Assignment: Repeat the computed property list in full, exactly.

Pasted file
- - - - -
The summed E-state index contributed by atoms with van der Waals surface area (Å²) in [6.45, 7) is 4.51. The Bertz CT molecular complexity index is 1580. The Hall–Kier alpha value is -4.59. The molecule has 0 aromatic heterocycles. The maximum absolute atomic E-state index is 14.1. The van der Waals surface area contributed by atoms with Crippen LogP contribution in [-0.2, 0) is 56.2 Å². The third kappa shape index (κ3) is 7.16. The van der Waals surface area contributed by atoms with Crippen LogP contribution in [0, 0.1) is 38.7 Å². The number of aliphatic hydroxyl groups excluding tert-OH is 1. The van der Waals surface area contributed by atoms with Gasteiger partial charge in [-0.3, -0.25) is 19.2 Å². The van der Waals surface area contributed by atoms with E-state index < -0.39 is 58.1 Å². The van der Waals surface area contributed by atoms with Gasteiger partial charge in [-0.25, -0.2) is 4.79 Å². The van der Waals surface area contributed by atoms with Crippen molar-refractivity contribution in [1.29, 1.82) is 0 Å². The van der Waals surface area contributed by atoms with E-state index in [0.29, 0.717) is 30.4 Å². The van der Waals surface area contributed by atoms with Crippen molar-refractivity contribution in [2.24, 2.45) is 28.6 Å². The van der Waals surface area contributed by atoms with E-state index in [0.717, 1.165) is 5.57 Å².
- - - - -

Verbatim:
The summed E-state index contributed by atoms with van der Waals surface area (Å²) in [6.45, 7) is 4.51. The Bertz CT molecular complexity index is 1580. The Hall–Kier alpha value is -4.59. The molecule has 0 aromatic heterocycles. The maximum absolute atomic E-state index is 14.1. The van der Waals surface area contributed by atoms with Crippen LogP contribution in [-0.2, 0) is 56.2 Å². The third kappa shape index (κ3) is 7.16. The van der Waals surface area contributed by atoms with Crippen LogP contribution in [0, 0.1) is 38.7 Å². The number of aliphatic hydroxyl groups excluding tert-OH is 1. The van der Waals surface area contributed by atoms with Gasteiger partial charge in [-0.3, -0.25) is 19.2 Å². The van der Waals surface area contributed by atoms with E-state index < -0.39 is 58.1 Å². The van der Waals surface area contributed by atoms with Gasteiger partial charge in [-0.25, -0.2) is 4.79 Å². The van der Waals surface area contributed by atoms with Crippen molar-refractivity contribution in [1.29, 1.82) is 0 Å². The van der Waals surface area contributed by atoms with E-state index in [0.29, 0.717) is 30.4 Å². The van der Waals surface area contributed by atoms with Crippen molar-refractivity contribution in [2.24, 2.45) is 28.6 Å². The van der Waals surface area contributed by atoms with E-state index in [0.717, 1.165) is 5.57 Å².